"Hey, you got the call signs?  You got the shackle code; it's 'KNOWLESRAT' ".  Each letter stood for a number from 1 through 0.  We weren't supposed to use shackle codes but they worked and were quick, never used twice.  We also had reference points.  Ours were different from the unit we were supporting, 'Bravo Company'.  We kept their reference points on our maps, but had ours there as well.  Our reference points were 'Car Parts'.  Point one was 'carburetor'; point two was 'hubcap'; number three was 'mirror'; and so on.  Theirs were 'automobiles';  chevy, ford, bronco, Cadillac, etc..   "Whose got the 2 extra batteries?"  Simpson had the batteries. "Burris, you got the extra chow for Simpson?"  I was carrying the radio, had the ship on the horn and was running radio checks every 5 minutes.  We shared the weight of our combat loads and we swapped rucks everyday to even things up.  The Marine with the radio called the missions.  The insertion was my radio because of my experience.  "Any questions?"  "Yeah", Simpson spoke up, "how many days out?"  "Didn't you get that down at briefing?"  "Damn, boy, where the hell is your green book?"  "Yeah, I got that down somewhere but was just double checking."  "Alright, three, maybe four days."   "It depends on what?"  They both chimed in, " Depending on Victor Charlie's strength and attitude."  "Damn right!  Now Simpson, watch me for arm signals and you'd better be moving."  "Burris, are you jake (squared away)?"  "Yeah, I got it."  "Good, we're set, just waiting for the Army"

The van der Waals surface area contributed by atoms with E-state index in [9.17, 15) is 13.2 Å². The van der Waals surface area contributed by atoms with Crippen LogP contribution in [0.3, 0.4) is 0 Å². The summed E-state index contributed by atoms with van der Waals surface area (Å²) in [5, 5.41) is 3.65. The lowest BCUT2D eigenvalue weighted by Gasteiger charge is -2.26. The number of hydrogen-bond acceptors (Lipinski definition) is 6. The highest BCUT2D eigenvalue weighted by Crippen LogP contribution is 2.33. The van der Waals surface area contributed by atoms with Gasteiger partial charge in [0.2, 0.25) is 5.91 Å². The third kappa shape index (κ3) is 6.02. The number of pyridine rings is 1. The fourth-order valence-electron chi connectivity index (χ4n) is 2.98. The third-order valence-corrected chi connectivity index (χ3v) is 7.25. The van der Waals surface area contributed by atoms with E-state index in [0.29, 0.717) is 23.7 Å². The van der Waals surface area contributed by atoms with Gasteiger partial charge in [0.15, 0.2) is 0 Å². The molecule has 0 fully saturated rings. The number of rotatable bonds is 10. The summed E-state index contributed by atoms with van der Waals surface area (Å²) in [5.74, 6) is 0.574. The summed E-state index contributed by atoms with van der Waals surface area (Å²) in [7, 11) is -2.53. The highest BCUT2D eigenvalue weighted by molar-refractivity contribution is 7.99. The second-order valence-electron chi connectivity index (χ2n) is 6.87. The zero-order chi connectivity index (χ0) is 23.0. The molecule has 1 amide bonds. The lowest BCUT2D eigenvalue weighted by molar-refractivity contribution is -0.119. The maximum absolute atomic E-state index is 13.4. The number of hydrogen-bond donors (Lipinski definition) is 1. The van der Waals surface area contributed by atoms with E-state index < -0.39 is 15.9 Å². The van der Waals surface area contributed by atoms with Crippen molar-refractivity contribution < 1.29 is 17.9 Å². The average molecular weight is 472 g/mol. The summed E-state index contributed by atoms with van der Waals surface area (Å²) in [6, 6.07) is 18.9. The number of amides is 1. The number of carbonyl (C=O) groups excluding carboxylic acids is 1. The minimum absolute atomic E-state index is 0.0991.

After their hover checks the Slicks slowly moved into a line and slowly moved over to pick us up. We stood on the edge of the 'Can Do' pad and waited.  Those seconds seemed like hours.  The slicks moved in all lined up and we checked straps, maps and testicles.  We rushed for our bird, hopped on and began the butt-pucker factor.  There was no safety strap, just us, and 5 other souls headed into the unknown.  Once onboard, the birds did another hover check, upped the RPM, pulled the cyclic, began moving forward with our noses headed down until speed was reached and we climbed into that hot muck we called air.